Washington, DC - Adolescents who attend religious services with one or both of their parents are more likely to feel greater well-being while romantic partners who pray for their “significant others” experience greater relationship commitment, according to research published by the American Psychological Association.
These were among the findings of studies published in two special sections of APA’s Journal of Family Psychology® looking at how spiritual beliefs or behaviors have appeared to strengthen generally happy marriages and how a person’s religious and/or spiritual functioning may influence that of his or her family members.
“These studies exemplify an emerging subfield called relational spirituality, which focuses on the ways that diverse couples and families can rely on specific spiritual beliefs and behaviors, for better or worse, to motivate them to create, maintain and transform their intimate relationships,” according to Annette Mahoney, PhD, of Bowling Green State University, and Annamarie Cano, PhD, of Wayne State University, who edited special sections in the December and October issues of the journal. “Hopefully, publishing these articles will spur more research on ways that religion and spirituality can help or harm couples’ and families’ relationships and encourage more interchange between family psychology and the psychology of religion and spirituality.”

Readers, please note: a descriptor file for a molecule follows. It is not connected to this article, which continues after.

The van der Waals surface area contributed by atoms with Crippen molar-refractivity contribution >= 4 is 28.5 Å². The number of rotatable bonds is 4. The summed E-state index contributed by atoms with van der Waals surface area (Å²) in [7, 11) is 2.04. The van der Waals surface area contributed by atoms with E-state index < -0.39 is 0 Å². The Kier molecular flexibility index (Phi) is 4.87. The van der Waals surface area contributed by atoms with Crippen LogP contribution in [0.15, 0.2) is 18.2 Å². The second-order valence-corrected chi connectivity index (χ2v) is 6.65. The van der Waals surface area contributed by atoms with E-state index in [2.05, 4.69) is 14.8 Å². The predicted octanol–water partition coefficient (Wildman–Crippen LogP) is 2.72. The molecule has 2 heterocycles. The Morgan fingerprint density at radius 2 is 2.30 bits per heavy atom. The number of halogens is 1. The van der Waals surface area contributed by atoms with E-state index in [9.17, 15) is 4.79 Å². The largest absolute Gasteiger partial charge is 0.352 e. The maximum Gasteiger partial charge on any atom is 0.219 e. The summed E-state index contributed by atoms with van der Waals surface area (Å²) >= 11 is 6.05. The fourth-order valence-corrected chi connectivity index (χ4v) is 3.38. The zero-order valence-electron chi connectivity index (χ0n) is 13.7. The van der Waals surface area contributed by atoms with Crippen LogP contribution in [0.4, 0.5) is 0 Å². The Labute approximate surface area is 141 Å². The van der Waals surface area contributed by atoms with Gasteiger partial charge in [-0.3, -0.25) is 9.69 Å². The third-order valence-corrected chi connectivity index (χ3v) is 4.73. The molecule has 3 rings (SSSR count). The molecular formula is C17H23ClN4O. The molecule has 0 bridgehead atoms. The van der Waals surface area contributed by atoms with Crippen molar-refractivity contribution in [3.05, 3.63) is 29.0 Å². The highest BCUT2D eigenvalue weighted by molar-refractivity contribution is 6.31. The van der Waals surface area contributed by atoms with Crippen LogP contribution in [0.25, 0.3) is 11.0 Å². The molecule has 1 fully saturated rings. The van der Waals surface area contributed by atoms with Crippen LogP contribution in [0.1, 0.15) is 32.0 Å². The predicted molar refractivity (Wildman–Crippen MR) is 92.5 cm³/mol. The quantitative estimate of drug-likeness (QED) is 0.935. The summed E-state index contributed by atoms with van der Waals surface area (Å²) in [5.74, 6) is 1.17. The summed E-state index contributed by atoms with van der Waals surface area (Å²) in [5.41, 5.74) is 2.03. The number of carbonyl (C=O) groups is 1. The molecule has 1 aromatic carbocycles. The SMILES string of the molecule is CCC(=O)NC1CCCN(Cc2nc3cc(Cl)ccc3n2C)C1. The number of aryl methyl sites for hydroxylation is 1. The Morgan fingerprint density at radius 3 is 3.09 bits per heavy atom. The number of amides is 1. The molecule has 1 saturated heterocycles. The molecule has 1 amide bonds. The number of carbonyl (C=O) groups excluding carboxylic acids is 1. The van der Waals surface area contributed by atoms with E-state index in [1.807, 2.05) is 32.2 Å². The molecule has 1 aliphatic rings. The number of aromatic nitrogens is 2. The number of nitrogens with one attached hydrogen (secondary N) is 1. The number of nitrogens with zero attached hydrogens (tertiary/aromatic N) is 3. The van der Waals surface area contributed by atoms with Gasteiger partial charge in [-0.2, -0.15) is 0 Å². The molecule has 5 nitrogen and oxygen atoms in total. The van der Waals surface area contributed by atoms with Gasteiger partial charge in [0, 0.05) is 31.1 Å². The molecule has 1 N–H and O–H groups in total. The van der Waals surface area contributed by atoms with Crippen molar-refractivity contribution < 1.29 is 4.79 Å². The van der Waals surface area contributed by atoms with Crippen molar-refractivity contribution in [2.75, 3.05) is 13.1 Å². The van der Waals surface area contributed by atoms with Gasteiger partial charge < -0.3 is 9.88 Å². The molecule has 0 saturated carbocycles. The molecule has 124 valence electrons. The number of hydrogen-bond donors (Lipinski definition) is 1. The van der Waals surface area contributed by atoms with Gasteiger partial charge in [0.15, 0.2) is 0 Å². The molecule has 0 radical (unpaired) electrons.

The December issue features five studies that offer novel insights into how religiosity or spiritualism affect children’s development and influence the importance of religion in their own lives.
The October section comprises four studies that focus on the ways that couples can draw on religious/spiritual beliefs and behaviors to transform their unions and help them cope with adversity. “Each of the studies in the October special section moves beyond general measures of people’s involvement in organized religion or spirituality and investigates specific spiritual beliefs or behaviors that appear to influence marital adjustment and human development,” according to APA President Nadine J. Kaslow, PhD, editor of the Journal of Family Psychology. “All the studies present rigorous research into the roles that religion and spirituality can play in enhancing family well-being.”